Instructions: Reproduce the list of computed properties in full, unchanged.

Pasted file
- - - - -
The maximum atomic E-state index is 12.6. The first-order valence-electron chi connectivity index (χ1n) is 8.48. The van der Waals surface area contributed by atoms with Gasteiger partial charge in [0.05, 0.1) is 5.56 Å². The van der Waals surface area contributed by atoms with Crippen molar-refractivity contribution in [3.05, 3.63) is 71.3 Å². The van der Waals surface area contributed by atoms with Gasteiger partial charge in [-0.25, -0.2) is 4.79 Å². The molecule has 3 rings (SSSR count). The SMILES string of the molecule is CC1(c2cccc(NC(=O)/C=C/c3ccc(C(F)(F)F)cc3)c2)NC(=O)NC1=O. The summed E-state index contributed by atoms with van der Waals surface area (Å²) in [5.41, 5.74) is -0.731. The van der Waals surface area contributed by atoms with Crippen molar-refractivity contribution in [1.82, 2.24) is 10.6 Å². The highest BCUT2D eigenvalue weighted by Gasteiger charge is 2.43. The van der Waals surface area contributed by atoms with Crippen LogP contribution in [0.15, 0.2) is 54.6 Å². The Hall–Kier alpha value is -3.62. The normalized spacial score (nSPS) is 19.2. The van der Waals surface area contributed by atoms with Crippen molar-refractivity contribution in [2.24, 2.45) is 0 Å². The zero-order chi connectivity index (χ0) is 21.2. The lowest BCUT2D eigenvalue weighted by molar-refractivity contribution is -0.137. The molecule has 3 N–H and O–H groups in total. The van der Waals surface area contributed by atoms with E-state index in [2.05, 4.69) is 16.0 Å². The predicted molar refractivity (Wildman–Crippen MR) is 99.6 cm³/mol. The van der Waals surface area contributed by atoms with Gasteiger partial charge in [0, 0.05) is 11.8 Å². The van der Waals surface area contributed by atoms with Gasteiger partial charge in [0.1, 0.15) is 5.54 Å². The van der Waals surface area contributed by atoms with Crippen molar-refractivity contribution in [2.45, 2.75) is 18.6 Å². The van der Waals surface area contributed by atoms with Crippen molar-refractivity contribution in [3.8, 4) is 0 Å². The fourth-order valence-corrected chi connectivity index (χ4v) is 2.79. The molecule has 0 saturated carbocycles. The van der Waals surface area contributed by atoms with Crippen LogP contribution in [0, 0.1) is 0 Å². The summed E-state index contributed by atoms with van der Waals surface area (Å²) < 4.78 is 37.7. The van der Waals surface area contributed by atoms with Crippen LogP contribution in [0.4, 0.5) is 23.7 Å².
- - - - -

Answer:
The maximum atomic E-state index is 12.6. The first-order valence-electron chi connectivity index (χ1n) is 8.48. The van der Waals surface area contributed by atoms with Gasteiger partial charge in [0.05, 0.1) is 5.56 Å². The van der Waals surface area contributed by atoms with Crippen molar-refractivity contribution in [3.05, 3.63) is 71.3 Å². The van der Waals surface area contributed by atoms with Gasteiger partial charge in [-0.25, -0.2) is 4.79 Å². The molecule has 3 rings (SSSR count). The SMILES string of the molecule is CC1(c2cccc(NC(=O)/C=C/c3ccc(C(F)(F)F)cc3)c2)NC(=O)NC1=O. The summed E-state index contributed by atoms with van der Waals surface area (Å²) in [5.41, 5.74) is -0.731. The van der Waals surface area contributed by atoms with Crippen molar-refractivity contribution in [1.82, 2.24) is 10.6 Å². The highest BCUT2D eigenvalue weighted by Gasteiger charge is 2.43. The van der Waals surface area contributed by atoms with Crippen LogP contribution in [0.15, 0.2) is 54.6 Å². The Hall–Kier alpha value is -3.62. The normalized spacial score (nSPS) is 19.2. The van der Waals surface area contributed by atoms with Crippen molar-refractivity contribution in [2.24, 2.45) is 0 Å². The zero-order chi connectivity index (χ0) is 21.2. The lowest BCUT2D eigenvalue weighted by molar-refractivity contribution is -0.137. The molecule has 3 N–H and O–H groups in total. The van der Waals surface area contributed by atoms with E-state index in [2.05, 4.69) is 16.0 Å². The predicted molar refractivity (Wildman–Crippen MR) is 99.6 cm³/mol. The van der Waals surface area contributed by atoms with Gasteiger partial charge in [0, 0.05) is 11.8 Å². The van der Waals surface area contributed by atoms with Gasteiger partial charge in [0.1, 0.15) is 5.54 Å². The van der Waals surface area contributed by atoms with Crippen molar-refractivity contribution in [2.45, 2.75) is 18.6 Å². The van der Waals surface area contributed by atoms with Crippen molar-refractivity contribution in [3.8, 4) is 0 Å². The fourth-order valence-corrected chi connectivity index (χ4v) is 2.79. The molecule has 0 saturated carbocycles. The van der Waals surface area contributed by atoms with Crippen LogP contribution in [0, 0.1) is 0 Å². The summed E-state index contributed by atoms with van der Waals surface area (Å²) < 4.78 is 37.7. The van der Waals surface area contributed by atoms with Crippen LogP contribution in [0.4, 0.5) is 23.7 Å².